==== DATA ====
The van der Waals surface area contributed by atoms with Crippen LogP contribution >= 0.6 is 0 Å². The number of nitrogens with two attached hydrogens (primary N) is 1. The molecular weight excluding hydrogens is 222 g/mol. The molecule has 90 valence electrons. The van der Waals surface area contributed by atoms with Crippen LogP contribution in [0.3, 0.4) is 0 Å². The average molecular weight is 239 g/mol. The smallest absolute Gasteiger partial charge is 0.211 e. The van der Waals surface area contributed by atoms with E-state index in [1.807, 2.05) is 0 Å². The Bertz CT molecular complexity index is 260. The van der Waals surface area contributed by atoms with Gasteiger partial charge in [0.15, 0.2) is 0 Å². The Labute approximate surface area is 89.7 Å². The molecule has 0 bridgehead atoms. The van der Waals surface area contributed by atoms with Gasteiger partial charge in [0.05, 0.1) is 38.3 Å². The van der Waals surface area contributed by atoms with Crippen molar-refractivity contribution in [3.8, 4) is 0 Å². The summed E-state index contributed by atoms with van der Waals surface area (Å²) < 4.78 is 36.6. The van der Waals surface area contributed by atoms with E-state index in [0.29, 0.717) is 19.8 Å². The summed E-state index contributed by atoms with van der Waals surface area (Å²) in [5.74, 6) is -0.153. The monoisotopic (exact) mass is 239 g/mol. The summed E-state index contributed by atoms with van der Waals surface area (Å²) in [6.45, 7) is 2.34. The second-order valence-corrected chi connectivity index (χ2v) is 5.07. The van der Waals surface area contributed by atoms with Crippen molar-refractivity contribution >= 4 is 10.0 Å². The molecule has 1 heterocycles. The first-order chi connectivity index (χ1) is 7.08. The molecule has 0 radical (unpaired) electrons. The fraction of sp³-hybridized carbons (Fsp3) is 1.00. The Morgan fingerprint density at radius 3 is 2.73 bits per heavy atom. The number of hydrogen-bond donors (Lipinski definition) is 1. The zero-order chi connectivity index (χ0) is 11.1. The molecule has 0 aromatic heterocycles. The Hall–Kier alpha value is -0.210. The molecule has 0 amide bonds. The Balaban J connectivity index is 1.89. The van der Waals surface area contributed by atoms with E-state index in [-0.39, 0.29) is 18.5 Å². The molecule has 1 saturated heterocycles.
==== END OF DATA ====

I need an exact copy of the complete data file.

The van der Waals surface area contributed by atoms with Crippen LogP contribution >= 0.6 is 0 Å². The number of nitrogens with two attached hydrogens (primary N) is 1. The molecular weight excluding hydrogens is 222 g/mol. The molecule has 90 valence electrons. The van der Waals surface area contributed by atoms with Crippen LogP contribution in [0.3, 0.4) is 0 Å². The average molecular weight is 239 g/mol. The smallest absolute Gasteiger partial charge is 0.211 e. The van der Waals surface area contributed by atoms with E-state index in [1.807, 2.05) is 0 Å². The Bertz CT molecular complexity index is 260. The van der Waals surface area contributed by atoms with Gasteiger partial charge in [0.15, 0.2) is 0 Å². The Labute approximate surface area is 89.7 Å². The molecule has 0 bridgehead atoms. The van der Waals surface area contributed by atoms with Gasteiger partial charge in [0.05, 0.1) is 38.3 Å². The van der Waals surface area contributed by atoms with Crippen molar-refractivity contribution in [3.8, 4) is 0 Å². The summed E-state index contributed by atoms with van der Waals surface area (Å²) < 4.78 is 36.6. The van der Waals surface area contributed by atoms with E-state index in [0.29, 0.717) is 19.8 Å². The summed E-state index contributed by atoms with van der Waals surface area (Å²) in [5.74, 6) is -0.153. The monoisotopic (exact) mass is 239 g/mol. The summed E-state index contributed by atoms with van der Waals surface area (Å²) in [6.45, 7) is 2.34. The second-order valence-corrected chi connectivity index (χ2v) is 5.07. The van der Waals surface area contributed by atoms with Crippen molar-refractivity contribution >= 4 is 10.0 Å². The molecule has 1 heterocycles. The first-order chi connectivity index (χ1) is 7.08. The molecule has 0 radical (unpaired) electrons. The fraction of sp³-hybridized carbons (Fsp3) is 1.00. The Morgan fingerprint density at radius 3 is 2.73 bits per heavy atom. The number of hydrogen-bond donors (Lipinski definition) is 1. The zero-order chi connectivity index (χ0) is 11.1. The molecule has 0 aromatic heterocycles. The Hall–Kier alpha value is -0.210. The molecule has 0 amide bonds. The Balaban J connectivity index is 1.89. The van der Waals surface area contributed by atoms with E-state index in [-0.39, 0.29) is 18.5 Å². The molecule has 1 saturated heterocycles.